1. Ventilation System Effectiveness and Tested Indoor Air Quality Impacts

    SciTech Connect

    Rudd, A.; Bergey, D.

    2014-02-01

    Ventilation system effectiveness testing was conducted at two unoccupied, single-family, detached lab homes at the University of Texas - Tyler. Five ventilation system tests were conducted with various whole-building ventilation systems. Multizone fan pressurization testing characterized building and zone enclosure leakage. PFT testing showed multizone air change rates and interzonal airflow. Cumulative particle counts for six particle sizes, and formaldehyde and other Top 20 VOC concentrations were measured in multiple zones. The testing showed that single-point exhaust ventilation was inferior as a whole-house ventilation strategy. It was inferior because the source of outside air was not direct from outside, the ventilation air was not distributed, and no provision existed for air filtration. Indoor air recirculation by a central air distribution system can help improve the exhaust ventilation system by way of air mixing and filtration. In contrast, the supply and balanced ventilation systems showed that there is a significant benefit to drawing outside air from a known outside location, and filtering and distributing that air. Compared to the Exhaust systems, the CFIS and ERV systems showed better ventilation air distribution and lower concentrations of particulates, formaldehyde and other VOCs. System improvement percentages were estimated based on four System Factor Categories: Balance, Distribution, Outside Air Source, and Recirculation Filtration. Recommended System Factors could be applied to reduce ventilation fan airflow rates relative to ASHRAE Standard 62.2 to save energy and reduce moisture control risk in humid climates. HVAC energy savings were predicted to be 8-10%, or $50-$75/year.

  2. Ventilation System Effectiveness and Tested Indoor Air Quality Impacts

    SciTech Connect

    Rudd, Armin; Bergey, Daniel

    2014-02-01

    In this project, Building America research team Building Science Corporation tested the effectiveness of ventilation systems at two unoccupied, single-family, detached lab homes at the University of Texas - Tyler. Five ventilation system tests were conducted with various whole-building ventilation systems. Multizone fan pressurization testing characterized building and zone enclosure leakage. PFT testing showed multizone air change rates and interzonal airflow. Cumulative particle counts for six particle sizes, and formaldehyde and other Top 20 VOC concentrations were measured in multiple zones. The testing showed that single-point exhaust ventilation was inferior as a whole-house ventilation strategy. This was because the source of outside air was not direct from outside, the ventilation air was not distributed, and no provision existed for air filtration. Indoor air recirculation by a central air distribution system can help improve the exhaust ventilation system by way of air mixing and filtration. In contrast, the supply and balanced ventilation systems showed that there is a significant benefit to drawing outside air from a known outside location, and filtering and distributing that air. Compared to the exhaust systems, the CFIS and ERV systems showed better ventilation air distribution and lower concentrations of particulates, formaldehyde and other VOCs. System improvement percentages were estimated based on four system factor categories: balance, distribution, outside air source, and recirculation filtration. Recommended system factors could be applied to reduce ventilation fan airflow rates relative to ASHRAE Standard 62.2 to save energy and reduce moisture control risk in humid climates. HVAC energy savings were predicted to be 8-10%, or $50-$75/year.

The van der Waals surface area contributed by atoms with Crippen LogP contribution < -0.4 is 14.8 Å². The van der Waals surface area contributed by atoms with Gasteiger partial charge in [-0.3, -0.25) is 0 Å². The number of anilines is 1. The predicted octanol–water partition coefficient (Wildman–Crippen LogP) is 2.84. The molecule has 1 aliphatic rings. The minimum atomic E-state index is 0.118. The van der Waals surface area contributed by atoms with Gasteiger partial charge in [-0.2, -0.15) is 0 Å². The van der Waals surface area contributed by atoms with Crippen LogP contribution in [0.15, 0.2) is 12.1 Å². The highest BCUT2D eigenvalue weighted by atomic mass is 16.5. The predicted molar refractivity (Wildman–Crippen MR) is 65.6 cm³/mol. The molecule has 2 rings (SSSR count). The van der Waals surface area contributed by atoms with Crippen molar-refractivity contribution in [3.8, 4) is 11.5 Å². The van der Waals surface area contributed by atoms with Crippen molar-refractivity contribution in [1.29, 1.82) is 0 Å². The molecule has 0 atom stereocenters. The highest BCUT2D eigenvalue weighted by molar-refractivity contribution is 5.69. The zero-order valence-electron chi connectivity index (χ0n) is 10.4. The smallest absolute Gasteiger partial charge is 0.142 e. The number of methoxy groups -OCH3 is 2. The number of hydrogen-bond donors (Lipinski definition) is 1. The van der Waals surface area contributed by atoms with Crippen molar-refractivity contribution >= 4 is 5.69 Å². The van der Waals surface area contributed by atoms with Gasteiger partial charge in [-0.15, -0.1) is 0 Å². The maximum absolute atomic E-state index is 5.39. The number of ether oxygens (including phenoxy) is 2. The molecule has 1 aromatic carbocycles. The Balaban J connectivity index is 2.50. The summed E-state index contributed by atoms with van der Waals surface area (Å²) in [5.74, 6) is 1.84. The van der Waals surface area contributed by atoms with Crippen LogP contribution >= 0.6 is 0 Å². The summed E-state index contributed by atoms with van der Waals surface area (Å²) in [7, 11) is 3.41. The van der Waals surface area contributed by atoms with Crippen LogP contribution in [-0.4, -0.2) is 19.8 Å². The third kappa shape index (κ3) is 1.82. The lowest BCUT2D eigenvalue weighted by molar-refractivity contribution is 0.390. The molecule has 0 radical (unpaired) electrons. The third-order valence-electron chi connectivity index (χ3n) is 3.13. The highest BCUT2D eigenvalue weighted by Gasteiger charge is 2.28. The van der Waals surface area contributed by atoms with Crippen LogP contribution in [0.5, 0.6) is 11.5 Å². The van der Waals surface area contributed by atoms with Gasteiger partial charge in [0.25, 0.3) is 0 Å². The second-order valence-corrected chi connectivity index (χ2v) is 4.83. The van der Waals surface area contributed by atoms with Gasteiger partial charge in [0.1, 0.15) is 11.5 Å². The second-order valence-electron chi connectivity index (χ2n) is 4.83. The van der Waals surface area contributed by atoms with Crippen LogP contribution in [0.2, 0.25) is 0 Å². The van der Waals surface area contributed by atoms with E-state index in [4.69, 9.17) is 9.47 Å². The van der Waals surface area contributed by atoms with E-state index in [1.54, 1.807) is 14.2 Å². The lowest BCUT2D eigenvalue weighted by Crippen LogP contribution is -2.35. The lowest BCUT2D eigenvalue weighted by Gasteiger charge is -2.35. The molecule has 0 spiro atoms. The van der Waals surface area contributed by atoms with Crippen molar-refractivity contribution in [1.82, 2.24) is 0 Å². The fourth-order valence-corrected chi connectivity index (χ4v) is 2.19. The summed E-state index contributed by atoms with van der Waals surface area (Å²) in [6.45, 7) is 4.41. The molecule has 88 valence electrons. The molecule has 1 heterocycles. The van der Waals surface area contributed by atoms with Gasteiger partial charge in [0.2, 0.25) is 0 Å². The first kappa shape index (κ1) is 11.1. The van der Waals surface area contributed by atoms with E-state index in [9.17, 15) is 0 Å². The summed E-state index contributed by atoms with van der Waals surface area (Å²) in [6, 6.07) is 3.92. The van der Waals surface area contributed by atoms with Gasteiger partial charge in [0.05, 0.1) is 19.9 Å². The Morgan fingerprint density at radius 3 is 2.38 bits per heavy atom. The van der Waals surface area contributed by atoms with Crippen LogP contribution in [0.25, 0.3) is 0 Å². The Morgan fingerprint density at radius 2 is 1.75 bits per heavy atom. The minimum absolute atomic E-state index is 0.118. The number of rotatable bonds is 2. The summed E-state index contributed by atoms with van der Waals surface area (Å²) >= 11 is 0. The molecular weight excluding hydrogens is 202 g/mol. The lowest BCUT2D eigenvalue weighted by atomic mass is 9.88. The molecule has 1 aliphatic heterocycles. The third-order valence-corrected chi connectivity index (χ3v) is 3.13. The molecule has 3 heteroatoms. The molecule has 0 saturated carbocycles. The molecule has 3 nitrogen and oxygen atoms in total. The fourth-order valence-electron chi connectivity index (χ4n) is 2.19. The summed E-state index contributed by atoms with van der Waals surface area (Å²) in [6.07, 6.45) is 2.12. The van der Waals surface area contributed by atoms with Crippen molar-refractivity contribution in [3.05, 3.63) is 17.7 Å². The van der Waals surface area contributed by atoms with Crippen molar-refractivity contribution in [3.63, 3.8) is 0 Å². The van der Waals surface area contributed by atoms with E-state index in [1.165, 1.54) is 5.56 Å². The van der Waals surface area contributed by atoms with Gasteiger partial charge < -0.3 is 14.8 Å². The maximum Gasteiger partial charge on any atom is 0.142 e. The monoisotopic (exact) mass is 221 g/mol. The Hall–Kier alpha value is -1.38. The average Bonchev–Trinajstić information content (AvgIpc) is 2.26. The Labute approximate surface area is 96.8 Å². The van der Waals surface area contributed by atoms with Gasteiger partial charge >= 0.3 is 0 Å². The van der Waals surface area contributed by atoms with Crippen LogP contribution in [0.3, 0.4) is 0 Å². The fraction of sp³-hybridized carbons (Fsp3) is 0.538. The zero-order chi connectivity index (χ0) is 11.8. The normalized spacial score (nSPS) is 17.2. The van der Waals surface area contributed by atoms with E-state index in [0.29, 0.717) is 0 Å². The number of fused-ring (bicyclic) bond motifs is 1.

3. ASHRAE and residential ventilation

    SciTech Connect

    Sherman, Max H.

    2003-10-01

    In the last quarter of a century, the western world has become increasingly aware of environmental threats to health and safety. During this period, people psychologically retreated away from outdoors hazards such as pesticides, smog, lead, oil spills, and dioxin to the seeming security of their homes. However, the indoor environment may not be healthier than the outdoor environment, as has become more apparent over the past few years with issues such as mold, formaldehyde, and sick-building syndrome. While the built human environment has changed substantially over the past 10,000 years, human biology has not; poor indoor air quality creates health risks and can be uncomfortable. The human race has found, over time, that it is essential to manage the indoor environments of their homes. ASHRAE has long been in the business of ventilation, but most of the focus of that effort has been in the area of commercial and institutional buildings. Residential ventilation was traditionally not a major concern because it was felt that, between operable windows and envelope leakage, people were getting enough outside air in their homes. In the quarter of a century since the first oil shock, houses have gotten much more energy efficient. At the same time, the kinds of materials and functions in houses changed in character in response to people's needs. People became more environmentally conscious and aware not only about the resources they were consuming but about the environment in which they lived. All of these factors contributed to an increasing level of public concern about residential indoor air quality and ventilation. Where once there was an easy feeling about the residential indoor environment, there is now a desire to define levels of acceptability and performance. Many institutions--both public and private--have interests in Indoor Air Quality (IAQ), but ASHRAE, as the professional society that has had ventilation as part of its mission for over 100 years, is the